20 Initialization We start with 5 random binary numbers with 8 digits each. 1.01001010 2. 10011011 3.01100001 4.10100110 5.01010011

21 The fitness function

22 The target: 11010010 1.fitness(01001010)=-3 2.fitness(10011011)=-3 3.fitness(01100001)=-5 4.fitness(10100110)=-4 5.fitness(01010011)=-2

23 Parent Selection In each generation, some constant number of parents, say, 4 are chosen. Higher is the fitness, greater is the probability of choosing the individual.

24

25 Recombination

26 Mutation

27 The process and it’s termination We repeat the cycle until one of the numbers that we get would have fitness 0 (that is would be identical to the desired one). We expect that it will not be too long in comparison to checking the fitness of all the numbers in the range. Our hope is based on choosing parents with higher fitness and on producing next generations similarly to the nature.

28 Some Results

29 Evolution in the nature Genetic Algorithms and Genetic Programming A simple example for Genetic Algorithms An example for Genetic programming

30 American Checkers Michel32Nl

31 Lose Checkers The rules are the same as in the original game. The goal is opposite to the goal in the original game: Each player tries to lose all of his pieces. Player wins if he doesn’t have any pieces or if he can’t do any move.

32 The complexity

33 Previous work There are few recent results on Lose checkers. They concentrate either on search or on finding a good evaluation function. They can help to improve good players but they can’t produce good players. Improvements on a random player don’t worth much.

34 The algorithm The individuals will be trees. Each tree will behave like evaluation function for the board states (more details later). A tree represents a chromosome. Each tree contains nodes. A node represents a gene. There are three kinds of nodes: o Basic Terminal Nodes. o Basic Function Nodes. o Domain-Specific Terminal Nodes.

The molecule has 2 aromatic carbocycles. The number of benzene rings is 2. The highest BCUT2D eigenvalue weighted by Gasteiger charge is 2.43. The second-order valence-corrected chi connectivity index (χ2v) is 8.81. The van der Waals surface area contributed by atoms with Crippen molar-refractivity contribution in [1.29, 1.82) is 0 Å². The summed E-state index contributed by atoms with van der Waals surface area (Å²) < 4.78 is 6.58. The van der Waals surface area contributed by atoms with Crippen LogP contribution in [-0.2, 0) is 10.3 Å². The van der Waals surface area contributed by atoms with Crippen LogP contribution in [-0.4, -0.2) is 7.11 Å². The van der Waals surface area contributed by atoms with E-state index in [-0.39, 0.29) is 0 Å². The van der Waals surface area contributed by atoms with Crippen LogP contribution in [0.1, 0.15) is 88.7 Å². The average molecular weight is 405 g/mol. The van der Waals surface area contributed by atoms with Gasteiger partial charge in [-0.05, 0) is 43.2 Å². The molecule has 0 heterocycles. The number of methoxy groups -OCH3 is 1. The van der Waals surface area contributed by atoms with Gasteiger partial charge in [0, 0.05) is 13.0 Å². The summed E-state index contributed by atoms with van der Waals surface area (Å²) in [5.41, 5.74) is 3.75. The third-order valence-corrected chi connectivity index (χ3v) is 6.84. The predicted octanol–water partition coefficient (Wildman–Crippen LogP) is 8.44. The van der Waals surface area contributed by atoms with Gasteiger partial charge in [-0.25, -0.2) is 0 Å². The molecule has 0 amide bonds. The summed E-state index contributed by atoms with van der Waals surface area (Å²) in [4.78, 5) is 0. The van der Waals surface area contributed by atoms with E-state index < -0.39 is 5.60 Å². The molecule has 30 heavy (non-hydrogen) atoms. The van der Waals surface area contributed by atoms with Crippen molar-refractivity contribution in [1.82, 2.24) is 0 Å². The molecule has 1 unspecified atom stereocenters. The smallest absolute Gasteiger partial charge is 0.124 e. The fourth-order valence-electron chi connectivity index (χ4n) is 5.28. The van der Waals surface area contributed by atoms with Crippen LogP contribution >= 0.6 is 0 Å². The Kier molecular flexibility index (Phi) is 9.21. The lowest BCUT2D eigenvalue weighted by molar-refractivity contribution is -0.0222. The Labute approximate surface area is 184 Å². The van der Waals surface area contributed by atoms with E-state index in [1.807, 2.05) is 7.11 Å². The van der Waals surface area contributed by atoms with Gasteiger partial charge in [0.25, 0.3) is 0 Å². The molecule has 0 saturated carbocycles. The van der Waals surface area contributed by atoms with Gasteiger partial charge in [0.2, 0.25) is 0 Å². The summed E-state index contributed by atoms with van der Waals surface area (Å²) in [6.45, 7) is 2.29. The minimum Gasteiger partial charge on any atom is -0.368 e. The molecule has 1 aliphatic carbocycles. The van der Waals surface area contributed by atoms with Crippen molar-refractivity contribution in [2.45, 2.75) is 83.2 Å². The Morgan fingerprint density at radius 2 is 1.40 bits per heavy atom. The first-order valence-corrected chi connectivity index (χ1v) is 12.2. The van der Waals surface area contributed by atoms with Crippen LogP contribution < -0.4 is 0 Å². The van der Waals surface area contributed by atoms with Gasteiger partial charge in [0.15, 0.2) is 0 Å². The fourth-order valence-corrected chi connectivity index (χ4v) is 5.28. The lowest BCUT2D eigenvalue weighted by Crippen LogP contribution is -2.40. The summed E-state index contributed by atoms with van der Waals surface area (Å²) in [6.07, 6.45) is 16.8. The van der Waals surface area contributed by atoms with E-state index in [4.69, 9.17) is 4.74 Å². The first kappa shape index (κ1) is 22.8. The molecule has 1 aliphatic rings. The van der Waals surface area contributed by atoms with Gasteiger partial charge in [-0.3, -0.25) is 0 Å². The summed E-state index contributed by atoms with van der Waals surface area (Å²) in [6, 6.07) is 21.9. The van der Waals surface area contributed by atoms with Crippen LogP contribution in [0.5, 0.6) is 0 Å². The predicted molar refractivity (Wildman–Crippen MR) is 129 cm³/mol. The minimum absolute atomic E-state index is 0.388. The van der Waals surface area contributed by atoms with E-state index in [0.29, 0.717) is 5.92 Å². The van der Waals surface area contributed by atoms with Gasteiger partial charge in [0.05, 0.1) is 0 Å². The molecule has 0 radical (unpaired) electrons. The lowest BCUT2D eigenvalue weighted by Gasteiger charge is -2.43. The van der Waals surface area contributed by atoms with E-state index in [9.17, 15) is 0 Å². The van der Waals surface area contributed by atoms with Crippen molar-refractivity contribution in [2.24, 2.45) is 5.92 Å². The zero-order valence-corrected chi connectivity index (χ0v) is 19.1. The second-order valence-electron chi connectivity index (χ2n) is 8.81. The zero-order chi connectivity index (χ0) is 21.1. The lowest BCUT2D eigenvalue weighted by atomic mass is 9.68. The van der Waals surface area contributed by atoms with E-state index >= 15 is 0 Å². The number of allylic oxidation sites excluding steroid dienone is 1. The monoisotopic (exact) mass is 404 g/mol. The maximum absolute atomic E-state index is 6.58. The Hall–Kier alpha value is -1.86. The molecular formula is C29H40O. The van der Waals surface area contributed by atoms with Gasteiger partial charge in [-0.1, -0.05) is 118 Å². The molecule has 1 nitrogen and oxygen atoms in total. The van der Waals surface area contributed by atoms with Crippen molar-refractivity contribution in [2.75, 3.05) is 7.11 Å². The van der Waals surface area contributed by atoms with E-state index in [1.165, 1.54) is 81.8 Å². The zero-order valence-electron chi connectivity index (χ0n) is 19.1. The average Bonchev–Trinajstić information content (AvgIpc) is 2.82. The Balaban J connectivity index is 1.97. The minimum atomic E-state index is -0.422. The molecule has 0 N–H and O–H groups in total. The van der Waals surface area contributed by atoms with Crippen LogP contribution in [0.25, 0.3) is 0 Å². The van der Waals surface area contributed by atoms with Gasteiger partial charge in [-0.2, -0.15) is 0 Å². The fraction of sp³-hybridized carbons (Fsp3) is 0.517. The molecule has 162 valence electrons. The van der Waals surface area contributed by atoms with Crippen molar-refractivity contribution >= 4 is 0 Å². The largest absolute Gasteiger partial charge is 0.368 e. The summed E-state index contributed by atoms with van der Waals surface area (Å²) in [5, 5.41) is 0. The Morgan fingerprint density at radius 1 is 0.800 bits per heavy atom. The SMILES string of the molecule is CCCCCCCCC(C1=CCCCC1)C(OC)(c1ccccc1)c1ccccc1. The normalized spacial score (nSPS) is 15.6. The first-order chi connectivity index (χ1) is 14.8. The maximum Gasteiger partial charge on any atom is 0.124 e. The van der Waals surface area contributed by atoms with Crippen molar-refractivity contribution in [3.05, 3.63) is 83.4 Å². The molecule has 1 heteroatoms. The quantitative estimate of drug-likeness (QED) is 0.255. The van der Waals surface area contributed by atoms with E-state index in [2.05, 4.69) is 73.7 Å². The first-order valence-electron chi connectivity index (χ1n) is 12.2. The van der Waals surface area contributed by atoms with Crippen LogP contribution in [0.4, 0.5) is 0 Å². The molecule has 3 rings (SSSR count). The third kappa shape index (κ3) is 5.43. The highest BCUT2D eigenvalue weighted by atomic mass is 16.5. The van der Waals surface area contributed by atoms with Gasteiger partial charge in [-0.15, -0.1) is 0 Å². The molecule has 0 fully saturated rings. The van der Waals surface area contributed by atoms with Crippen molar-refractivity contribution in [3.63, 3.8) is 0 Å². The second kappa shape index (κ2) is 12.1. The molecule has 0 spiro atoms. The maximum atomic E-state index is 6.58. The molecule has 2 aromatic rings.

35 Basic terminal nodes Return value Return typeNode name Ephemeral Random Constant Floating point ERC Boolean false value BooleanFalse Boolean true value BooleanTrue 1Floating point One 0Floating point Zero

36 Basic function nodes Return value Node name Logical AND of parameters True iff F1 ≤ F2 Logical NAND of parameters Logical NOR of parameters Logical NOT of B1 Logical OR of parameters F1 if B1 is true and F2 otherwise F1 − F2 F1 multiplied by preset random number F1F1 F1 + F2

37 Domain-specific nodes EnemyKingCount EnemyManCount EnemyPieceCount FriendlyKingCount FriendlyManCount FriendlyPieceCount FriendlyKingCount − EnemyKingCountKingCount FriendlyManCount − EnemyManCountManCount FriendlyPieceCount −EnemyPieceCountPieceCount King factor valueKingFactor The number of plies available to the playerMobility

38 Domain specific- details of a square True iff square emptyIsEmptySquare(X,Y) True iff square occupied by friendly pieceIsFriendlyPiece(X,Y) True iff square occupied by kingIsKingPiece(X,Y) True iff square occupied by manIsManPiece(X,Y)

39 An example for board evaluation tree

40 The algorithm Make initial population While the termination condition didn’t reached: o Select the best candidates for being parents. o Make the new generation by crossover and mutation o Evaluate the fitness of the new generation.